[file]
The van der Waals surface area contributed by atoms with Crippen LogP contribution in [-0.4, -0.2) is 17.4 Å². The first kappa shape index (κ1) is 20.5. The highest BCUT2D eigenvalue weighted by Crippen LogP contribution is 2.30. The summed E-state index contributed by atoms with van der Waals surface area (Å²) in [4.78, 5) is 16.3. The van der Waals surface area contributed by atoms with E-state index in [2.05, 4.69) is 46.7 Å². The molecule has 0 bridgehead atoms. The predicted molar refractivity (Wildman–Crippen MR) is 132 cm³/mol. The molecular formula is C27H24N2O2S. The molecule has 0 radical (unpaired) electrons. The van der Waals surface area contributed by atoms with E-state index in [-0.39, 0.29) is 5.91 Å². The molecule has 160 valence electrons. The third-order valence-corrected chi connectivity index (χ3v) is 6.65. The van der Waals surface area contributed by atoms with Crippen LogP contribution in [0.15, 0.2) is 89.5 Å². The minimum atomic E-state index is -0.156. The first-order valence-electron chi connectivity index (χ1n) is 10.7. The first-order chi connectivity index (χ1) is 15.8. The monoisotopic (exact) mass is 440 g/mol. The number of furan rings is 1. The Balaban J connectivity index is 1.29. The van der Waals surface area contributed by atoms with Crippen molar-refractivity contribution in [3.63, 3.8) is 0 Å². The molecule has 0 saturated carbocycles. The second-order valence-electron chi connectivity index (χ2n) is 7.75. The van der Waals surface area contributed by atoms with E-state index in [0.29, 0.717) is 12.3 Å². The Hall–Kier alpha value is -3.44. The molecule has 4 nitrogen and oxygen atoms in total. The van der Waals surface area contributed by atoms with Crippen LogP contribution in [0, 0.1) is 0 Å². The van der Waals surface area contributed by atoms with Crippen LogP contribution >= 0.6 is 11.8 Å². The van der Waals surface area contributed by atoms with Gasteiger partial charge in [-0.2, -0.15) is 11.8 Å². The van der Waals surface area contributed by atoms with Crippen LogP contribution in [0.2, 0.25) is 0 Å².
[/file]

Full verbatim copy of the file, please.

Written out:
The van der Waals surface area contributed by atoms with Crippen LogP contribution in [-0.4, -0.2) is 17.4 Å². The first kappa shape index (κ1) is 20.5. The highest BCUT2D eigenvalue weighted by Crippen LogP contribution is 2.30. The summed E-state index contributed by atoms with van der Waals surface area (Å²) in [4.78, 5) is 16.3. The van der Waals surface area contributed by atoms with E-state index in [2.05, 4.69) is 46.7 Å². The molecule has 0 bridgehead atoms. The predicted molar refractivity (Wildman–Crippen MR) is 132 cm³/mol. The molecular formula is C27H24N2O2S. The molecule has 0 radical (unpaired) electrons. The van der Waals surface area contributed by atoms with E-state index in [-0.39, 0.29) is 5.91 Å². The molecule has 160 valence electrons. The third-order valence-corrected chi connectivity index (χ3v) is 6.65. The van der Waals surface area contributed by atoms with Crippen LogP contribution in [0.15, 0.2) is 89.5 Å². The minimum atomic E-state index is -0.156. The first-order valence-electron chi connectivity index (χ1n) is 10.7. The first-order chi connectivity index (χ1) is 15.8. The monoisotopic (exact) mass is 440 g/mol. The number of furan rings is 1. The Balaban J connectivity index is 1.29. The van der Waals surface area contributed by atoms with Crippen molar-refractivity contribution in [3.63, 3.8) is 0 Å². The molecule has 0 saturated carbocycles. The second-order valence-electron chi connectivity index (χ2n) is 7.75. The van der Waals surface area contributed by atoms with E-state index in [0.29, 0.717) is 12.3 Å². The Hall–Kier alpha value is -3.44. The molecule has 4 nitrogen and oxygen atoms in total. The van der Waals surface area contributed by atoms with Crippen LogP contribution in [0, 0.1) is 0 Å². The van der Waals surface area contributed by atoms with Crippen LogP contribution >= 0.6 is 11.8 Å². The van der Waals surface area contributed by atoms with Gasteiger partial charge in [-0.2, -0.15) is 11.8 Å². The van der Waals surface area contributed by atoms with Crippen LogP contribution in [0.2, 0.25) is 0 Å².